In Canada, there is no such thing as an “inheritance tax” or “death tax” so there are no taxes to file on monies received in an inheritance, although you may have to pay tax on income that inheritance generates.
However, there are probate fees which may have to be paid from the deceased’s estate. These fees differ from province to province. Not everything in the estate is necessarily subject to probate though; certain assets held by the deceased are excluded from the estate for probate purposes. These normally include assets held in joint tenancy with rights of survivorship, insurance proceeds, and registered accounts (i.e. RRSPs & RRIFs) with named beneficiaries.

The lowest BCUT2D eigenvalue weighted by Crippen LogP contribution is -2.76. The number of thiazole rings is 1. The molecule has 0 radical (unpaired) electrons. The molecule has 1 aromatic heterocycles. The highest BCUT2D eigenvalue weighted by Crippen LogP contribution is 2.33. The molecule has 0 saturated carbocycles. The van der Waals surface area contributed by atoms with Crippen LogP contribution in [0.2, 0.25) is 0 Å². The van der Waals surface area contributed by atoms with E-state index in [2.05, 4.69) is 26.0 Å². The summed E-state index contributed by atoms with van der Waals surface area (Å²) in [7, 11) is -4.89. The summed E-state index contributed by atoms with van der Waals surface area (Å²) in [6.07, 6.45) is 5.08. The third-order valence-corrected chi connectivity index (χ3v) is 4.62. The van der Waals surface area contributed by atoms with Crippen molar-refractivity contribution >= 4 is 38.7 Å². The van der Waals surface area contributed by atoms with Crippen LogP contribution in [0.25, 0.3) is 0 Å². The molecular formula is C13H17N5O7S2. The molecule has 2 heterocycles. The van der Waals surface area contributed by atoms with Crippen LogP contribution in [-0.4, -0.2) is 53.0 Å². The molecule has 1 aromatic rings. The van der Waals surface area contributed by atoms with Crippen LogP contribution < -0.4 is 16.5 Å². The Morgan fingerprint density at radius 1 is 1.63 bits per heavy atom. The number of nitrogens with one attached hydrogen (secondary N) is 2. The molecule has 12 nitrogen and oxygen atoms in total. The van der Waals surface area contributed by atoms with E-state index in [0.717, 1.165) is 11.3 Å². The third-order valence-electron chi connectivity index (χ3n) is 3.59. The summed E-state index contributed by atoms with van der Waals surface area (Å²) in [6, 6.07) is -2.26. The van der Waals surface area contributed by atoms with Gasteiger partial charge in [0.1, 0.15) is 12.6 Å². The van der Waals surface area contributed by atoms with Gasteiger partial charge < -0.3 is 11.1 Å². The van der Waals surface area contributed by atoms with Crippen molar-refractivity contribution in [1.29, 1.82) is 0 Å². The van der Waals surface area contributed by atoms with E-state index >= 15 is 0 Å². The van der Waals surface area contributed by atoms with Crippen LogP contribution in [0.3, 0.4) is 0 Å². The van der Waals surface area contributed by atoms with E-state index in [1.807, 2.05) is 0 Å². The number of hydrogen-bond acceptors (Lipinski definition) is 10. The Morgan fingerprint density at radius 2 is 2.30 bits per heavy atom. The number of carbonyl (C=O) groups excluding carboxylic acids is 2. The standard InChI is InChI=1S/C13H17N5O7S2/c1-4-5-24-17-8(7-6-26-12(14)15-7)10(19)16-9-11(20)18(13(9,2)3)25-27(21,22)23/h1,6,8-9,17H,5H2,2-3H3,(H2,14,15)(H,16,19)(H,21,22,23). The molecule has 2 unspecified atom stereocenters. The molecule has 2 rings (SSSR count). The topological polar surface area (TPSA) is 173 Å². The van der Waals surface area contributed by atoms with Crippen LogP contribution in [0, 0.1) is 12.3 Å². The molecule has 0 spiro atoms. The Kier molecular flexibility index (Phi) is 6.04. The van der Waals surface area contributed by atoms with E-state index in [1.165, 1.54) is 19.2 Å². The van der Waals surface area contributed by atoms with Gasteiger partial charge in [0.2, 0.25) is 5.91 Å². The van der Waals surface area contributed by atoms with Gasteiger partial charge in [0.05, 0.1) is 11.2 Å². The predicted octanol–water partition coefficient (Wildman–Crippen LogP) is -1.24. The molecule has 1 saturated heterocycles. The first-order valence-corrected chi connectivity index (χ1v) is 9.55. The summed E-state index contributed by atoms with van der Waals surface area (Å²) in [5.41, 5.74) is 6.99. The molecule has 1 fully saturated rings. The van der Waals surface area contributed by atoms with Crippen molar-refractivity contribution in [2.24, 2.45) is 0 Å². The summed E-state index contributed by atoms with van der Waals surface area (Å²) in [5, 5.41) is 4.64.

Jake Anand explains, “I’ve found from providing tax services in Toronto for many years it’s important to discuss your estate plans with a qualified financial professional to avoid paying more needlessly. Many people view probate as something to avoid at all costs, but it’s not always to your benefit to do so. The fees for probate are actually quite modest, yet every year we see people who try to avoid leaving anything subject to probate, just to incur tax liabilities in the process that end up costing them far more than the probate fees. Not only that, but most people also forget to apply for the CPP death benefit of $2,500”
The executor also has to file the deceased individual’s final tax return and wait for a clearance certificate before the estate can be distributed.
Visit one of our Toronto locations to help you file your final return quickly and professionally.